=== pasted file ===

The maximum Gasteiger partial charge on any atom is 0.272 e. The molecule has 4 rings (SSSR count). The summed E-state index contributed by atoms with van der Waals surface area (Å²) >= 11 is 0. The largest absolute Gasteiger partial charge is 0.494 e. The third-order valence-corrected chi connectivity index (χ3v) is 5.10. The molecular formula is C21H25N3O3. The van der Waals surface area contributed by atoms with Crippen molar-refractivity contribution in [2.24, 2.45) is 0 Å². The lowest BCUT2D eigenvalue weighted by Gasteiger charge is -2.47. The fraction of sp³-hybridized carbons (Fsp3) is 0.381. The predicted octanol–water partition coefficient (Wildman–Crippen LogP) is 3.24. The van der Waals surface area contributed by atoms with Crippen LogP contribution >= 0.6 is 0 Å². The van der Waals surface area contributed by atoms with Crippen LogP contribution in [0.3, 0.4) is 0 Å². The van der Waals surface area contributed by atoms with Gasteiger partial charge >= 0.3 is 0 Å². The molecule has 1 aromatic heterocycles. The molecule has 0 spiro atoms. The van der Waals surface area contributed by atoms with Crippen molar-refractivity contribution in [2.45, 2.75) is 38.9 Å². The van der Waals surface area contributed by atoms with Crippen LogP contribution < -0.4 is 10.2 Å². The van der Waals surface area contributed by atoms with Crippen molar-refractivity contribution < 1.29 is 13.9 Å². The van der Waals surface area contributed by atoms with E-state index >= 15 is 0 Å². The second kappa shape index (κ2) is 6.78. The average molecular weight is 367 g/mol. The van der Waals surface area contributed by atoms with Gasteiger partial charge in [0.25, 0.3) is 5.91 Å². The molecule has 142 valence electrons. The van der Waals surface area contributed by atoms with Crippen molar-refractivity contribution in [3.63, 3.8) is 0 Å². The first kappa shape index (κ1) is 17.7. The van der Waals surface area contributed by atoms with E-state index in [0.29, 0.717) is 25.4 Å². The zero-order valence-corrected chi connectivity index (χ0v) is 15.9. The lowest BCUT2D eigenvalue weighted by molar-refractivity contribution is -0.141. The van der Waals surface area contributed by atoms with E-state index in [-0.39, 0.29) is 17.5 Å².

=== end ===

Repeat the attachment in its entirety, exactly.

The maximum Gasteiger partial charge on any atom is 0.272 e. The molecule has 4 rings (SSSR count). The summed E-state index contributed by atoms with van der Waals surface area (Å²) >= 11 is 0. The largest absolute Gasteiger partial charge is 0.494 e. The third-order valence-corrected chi connectivity index (χ3v) is 5.10. The molecular formula is C21H25N3O3. The van der Waals surface area contributed by atoms with Crippen molar-refractivity contribution in [2.24, 2.45) is 0 Å². The lowest BCUT2D eigenvalue weighted by Gasteiger charge is -2.47. The fraction of sp³-hybridized carbons (Fsp3) is 0.381. The predicted octanol–water partition coefficient (Wildman–Crippen LogP) is 3.24. The van der Waals surface area contributed by atoms with Crippen LogP contribution >= 0.6 is 0 Å². The van der Waals surface area contributed by atoms with Crippen LogP contribution in [0.3, 0.4) is 0 Å². The van der Waals surface area contributed by atoms with Gasteiger partial charge >= 0.3 is 0 Å². The molecule has 1 aromatic heterocycles. The molecule has 0 spiro atoms. The van der Waals surface area contributed by atoms with Crippen molar-refractivity contribution in [2.45, 2.75) is 38.9 Å². The van der Waals surface area contributed by atoms with Crippen LogP contribution < -0.4 is 10.2 Å². The van der Waals surface area contributed by atoms with Crippen molar-refractivity contribution < 1.29 is 13.9 Å². The van der Waals surface area contributed by atoms with E-state index >= 15 is 0 Å². The second kappa shape index (κ2) is 6.78. The average molecular weight is 367 g/mol. The van der Waals surface area contributed by atoms with Gasteiger partial charge in [0.25, 0.3) is 5.91 Å². The molecule has 142 valence electrons. The van der Waals surface area contributed by atoms with Crippen molar-refractivity contribution in [3.63, 3.8) is 0 Å². The first kappa shape index (κ1) is 17.7. The van der Waals surface area contributed by atoms with E-state index in [0.29, 0.717) is 25.4 Å². The zero-order valence-corrected chi connectivity index (χ0v) is 15.9. The lowest BCUT2D eigenvalue weighted by molar-refractivity contribution is -0.141. The van der Waals surface area contributed by atoms with E-state index in [-0.39, 0.29) is 17.5 Å².